How to feel rich for a quid: lemon posset

You’ll have to forgive me for my absence over the last few weeks and for the fact that, for the next few weeks I’ll either be writing about things I made a while ago or that someone else has made for me. Because I’ve got a bloody fractured wrist.

A bloody fractured right wrist, to be precise (yes, I’m right-handed) and I can’t cook a thing. Not only can I not cook, I can barely open the milk (try unscrewing the top off one of those plastic cartons, and removing the protective film one-handed), can’t spread butter on toast (the toast moves and my left wrist just can’t get the hang of a knife) and am reduced, when alone, to eating whatever I can tip out of a packet (washed salads are featuring highly). I have finally understood what, or who, ready meals are for. Continue reading

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How to feel rich for a quid: cornbread

I’ve had cornbread many a time in the States. On the last occasion it arrived baked in a flower pot which was charming, if a little twee (and, for those of you fed up with being served food in odd things, amuse yourself with this), and I remember thinking I must try and make it. But I didn’t think of it again until I saw a recipe in Waitrose Kitchen for cornbread with chorizo and avocado. It used instant polenta, the sort of ingredient I would never touch but, although I ignored that recipe, it did lead me to Felicity Cloake’s article in the Guardian. Which, I have to say, lives up to its ‘Perfect’ name. Continue reading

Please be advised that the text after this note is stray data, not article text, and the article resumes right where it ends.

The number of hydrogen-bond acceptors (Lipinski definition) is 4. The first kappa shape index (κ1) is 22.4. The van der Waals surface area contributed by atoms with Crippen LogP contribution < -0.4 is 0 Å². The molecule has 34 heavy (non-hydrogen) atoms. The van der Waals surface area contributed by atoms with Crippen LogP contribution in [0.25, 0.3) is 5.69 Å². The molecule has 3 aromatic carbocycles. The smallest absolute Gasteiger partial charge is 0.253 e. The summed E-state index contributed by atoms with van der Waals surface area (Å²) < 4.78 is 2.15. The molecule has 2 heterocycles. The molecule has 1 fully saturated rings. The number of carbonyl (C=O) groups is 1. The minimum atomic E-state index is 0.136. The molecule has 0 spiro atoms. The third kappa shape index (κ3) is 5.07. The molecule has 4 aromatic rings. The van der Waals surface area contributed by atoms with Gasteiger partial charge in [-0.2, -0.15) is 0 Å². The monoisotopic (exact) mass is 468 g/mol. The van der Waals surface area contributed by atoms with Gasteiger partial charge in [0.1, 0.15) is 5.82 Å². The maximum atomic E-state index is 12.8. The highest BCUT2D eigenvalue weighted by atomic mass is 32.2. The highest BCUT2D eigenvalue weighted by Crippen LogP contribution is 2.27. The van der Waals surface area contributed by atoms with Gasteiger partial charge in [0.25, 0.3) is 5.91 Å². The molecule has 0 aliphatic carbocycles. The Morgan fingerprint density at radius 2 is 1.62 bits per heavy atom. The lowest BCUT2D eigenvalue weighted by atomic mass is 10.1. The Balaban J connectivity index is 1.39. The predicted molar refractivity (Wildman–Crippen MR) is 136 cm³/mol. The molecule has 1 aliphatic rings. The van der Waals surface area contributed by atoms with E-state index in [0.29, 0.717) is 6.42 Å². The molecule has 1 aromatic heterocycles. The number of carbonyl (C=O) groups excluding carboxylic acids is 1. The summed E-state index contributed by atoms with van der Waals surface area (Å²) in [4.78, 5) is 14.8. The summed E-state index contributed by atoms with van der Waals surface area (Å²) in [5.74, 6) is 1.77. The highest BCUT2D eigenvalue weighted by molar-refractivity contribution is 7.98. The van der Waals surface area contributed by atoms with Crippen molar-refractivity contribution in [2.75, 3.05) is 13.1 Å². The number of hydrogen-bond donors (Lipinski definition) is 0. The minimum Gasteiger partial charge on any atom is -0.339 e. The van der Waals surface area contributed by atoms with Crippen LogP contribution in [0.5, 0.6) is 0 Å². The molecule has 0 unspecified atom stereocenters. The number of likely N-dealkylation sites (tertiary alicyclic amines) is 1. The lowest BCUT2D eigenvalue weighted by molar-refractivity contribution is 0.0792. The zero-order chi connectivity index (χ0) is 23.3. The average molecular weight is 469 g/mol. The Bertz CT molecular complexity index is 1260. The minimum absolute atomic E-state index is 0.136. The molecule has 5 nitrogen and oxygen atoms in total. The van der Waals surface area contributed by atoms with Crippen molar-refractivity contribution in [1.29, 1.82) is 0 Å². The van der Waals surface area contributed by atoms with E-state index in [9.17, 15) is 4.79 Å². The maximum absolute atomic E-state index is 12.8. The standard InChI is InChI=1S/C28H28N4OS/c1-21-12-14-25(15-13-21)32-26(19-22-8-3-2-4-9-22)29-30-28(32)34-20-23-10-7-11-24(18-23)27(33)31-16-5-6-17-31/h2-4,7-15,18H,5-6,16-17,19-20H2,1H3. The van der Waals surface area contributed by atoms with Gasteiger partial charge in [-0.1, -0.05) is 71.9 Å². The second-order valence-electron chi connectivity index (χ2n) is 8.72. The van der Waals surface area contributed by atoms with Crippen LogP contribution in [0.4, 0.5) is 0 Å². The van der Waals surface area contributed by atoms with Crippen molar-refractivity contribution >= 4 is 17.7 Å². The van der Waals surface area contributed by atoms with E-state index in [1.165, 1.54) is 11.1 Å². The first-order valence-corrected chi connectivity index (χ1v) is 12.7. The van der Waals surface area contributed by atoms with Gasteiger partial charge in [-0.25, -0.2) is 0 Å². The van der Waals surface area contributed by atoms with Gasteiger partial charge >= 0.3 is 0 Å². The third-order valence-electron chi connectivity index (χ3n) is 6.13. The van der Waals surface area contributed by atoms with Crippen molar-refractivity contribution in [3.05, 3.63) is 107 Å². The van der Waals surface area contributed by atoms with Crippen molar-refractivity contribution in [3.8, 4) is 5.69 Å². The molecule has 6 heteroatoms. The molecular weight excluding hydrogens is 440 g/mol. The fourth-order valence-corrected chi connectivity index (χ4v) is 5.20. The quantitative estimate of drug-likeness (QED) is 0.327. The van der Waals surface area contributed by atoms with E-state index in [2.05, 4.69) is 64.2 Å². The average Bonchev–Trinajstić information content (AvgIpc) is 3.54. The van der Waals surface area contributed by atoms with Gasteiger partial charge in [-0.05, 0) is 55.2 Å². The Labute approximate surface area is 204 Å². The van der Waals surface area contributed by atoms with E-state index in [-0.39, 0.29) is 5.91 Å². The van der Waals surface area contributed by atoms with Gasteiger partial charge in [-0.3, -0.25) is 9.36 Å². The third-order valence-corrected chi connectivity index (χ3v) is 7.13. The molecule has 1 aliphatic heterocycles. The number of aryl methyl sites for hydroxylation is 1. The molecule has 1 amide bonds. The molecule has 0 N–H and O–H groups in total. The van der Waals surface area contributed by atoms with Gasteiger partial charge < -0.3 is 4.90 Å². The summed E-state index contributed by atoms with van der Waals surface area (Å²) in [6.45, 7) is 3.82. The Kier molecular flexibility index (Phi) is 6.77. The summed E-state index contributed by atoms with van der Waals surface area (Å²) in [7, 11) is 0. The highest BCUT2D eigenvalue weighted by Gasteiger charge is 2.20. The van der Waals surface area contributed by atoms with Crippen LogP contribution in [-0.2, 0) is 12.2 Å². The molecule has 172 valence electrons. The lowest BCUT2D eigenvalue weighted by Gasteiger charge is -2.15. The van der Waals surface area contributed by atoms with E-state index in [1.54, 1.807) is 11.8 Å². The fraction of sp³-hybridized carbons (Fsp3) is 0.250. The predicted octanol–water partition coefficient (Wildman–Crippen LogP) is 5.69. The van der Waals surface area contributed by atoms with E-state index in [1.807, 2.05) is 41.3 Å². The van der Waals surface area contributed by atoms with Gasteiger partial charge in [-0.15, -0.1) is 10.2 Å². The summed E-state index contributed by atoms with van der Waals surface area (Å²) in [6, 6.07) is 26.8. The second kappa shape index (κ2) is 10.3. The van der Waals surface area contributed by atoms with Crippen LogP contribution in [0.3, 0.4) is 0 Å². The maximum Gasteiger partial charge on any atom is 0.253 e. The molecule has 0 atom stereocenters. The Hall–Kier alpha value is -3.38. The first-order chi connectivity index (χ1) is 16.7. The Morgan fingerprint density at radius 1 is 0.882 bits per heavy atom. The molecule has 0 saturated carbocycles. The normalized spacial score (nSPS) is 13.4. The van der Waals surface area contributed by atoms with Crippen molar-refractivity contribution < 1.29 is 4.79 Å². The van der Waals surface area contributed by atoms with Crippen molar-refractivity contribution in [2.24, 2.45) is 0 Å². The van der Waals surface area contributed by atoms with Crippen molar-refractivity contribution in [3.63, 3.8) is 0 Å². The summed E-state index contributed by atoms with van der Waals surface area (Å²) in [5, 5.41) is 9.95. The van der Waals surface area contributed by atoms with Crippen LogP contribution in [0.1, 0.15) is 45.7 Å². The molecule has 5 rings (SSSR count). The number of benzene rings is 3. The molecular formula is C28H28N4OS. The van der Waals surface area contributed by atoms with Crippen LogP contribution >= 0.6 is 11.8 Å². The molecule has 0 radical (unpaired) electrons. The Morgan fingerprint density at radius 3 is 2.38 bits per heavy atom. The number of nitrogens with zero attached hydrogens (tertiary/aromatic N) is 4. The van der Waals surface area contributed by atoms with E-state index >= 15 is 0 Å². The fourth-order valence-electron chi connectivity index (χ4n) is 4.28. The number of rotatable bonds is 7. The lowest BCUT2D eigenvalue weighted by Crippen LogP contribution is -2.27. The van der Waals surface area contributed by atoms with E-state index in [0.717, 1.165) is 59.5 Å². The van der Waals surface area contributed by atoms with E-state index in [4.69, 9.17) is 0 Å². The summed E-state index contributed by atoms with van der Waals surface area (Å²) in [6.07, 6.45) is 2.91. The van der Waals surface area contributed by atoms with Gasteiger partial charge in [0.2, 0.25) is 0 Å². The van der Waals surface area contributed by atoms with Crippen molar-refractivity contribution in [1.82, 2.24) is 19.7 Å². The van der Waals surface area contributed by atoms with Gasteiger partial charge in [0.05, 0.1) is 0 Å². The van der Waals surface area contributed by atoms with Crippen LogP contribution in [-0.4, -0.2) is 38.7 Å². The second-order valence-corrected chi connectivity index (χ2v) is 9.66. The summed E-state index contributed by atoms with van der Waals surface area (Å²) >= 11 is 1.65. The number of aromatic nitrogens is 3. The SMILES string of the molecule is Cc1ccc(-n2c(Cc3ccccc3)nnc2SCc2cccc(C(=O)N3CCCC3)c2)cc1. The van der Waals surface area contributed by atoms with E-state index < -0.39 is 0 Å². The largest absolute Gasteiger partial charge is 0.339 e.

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How to feel rich for a quid: Puy lentils two ways

Lentils were, once, something I avoided. They were red or green and reminded me of primary school, where we stuck dried split peas and lentils onto pictures, and I had no desire to eat them.

But in the last twenty years, the lentil, particularly the beautiful, dark greeny-blue Puy lentil, has dusted off its dour image and become the pulse du jour. No longer the poor relation of Caran d’Ache, these days you’ll find them starring alongside steak not stuck to cardboard shapes. I am a convert for lots of reasons: a) they’re easy; b) they’re carb-free; and c) they are really cheaper than chips (in the realms of north London they’re all of £1.20 for 500g, in Waitrose, and about 75p for 250g in the Turkish shops).

You can eat them simply, just cooked, drained, then tossed with some oil, salt and pepper. Or you can make them into lunch by dressing them up a little. The recipes below are a good starting point: adjust or tweak them to your taste and you may find, like me, that you are never without a pan of this once-unloved ingredient, cooked and ready to go. Both of these are lovely served hot but just as nice the next day, for lunch, from a plastic box. And, yes, you could quibble that this isn’t quite a quid’s-worth (though it’s close; it depends on where you buy your feta and anchovies) but what’s a few pence between friends?  Continue reading

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Tom Kerridge’s Best Ever Dishes: a weekend short-rib

You may know Tom Kerridge from the telly or, if you’re very lucky, you have eaten at his two-Michelin-starred pub in Marlow. As a non-telly-owning freelancer neither applies; I learnt about him via my lovely friend Debora who, when editing and recipe-testing his last book, invited me round to try out some of its delights.

And, oh, what delights they were: sticky drumsticks, duck and watermelon salad, roast red pepper soup with anchovy salsa and, possibly the greatest chocolate pudding ever, chocolate cakes with orange mascarpone. I put the book on my Christmas list long before it came out and, aha, my gorgeous nephew bought it for me.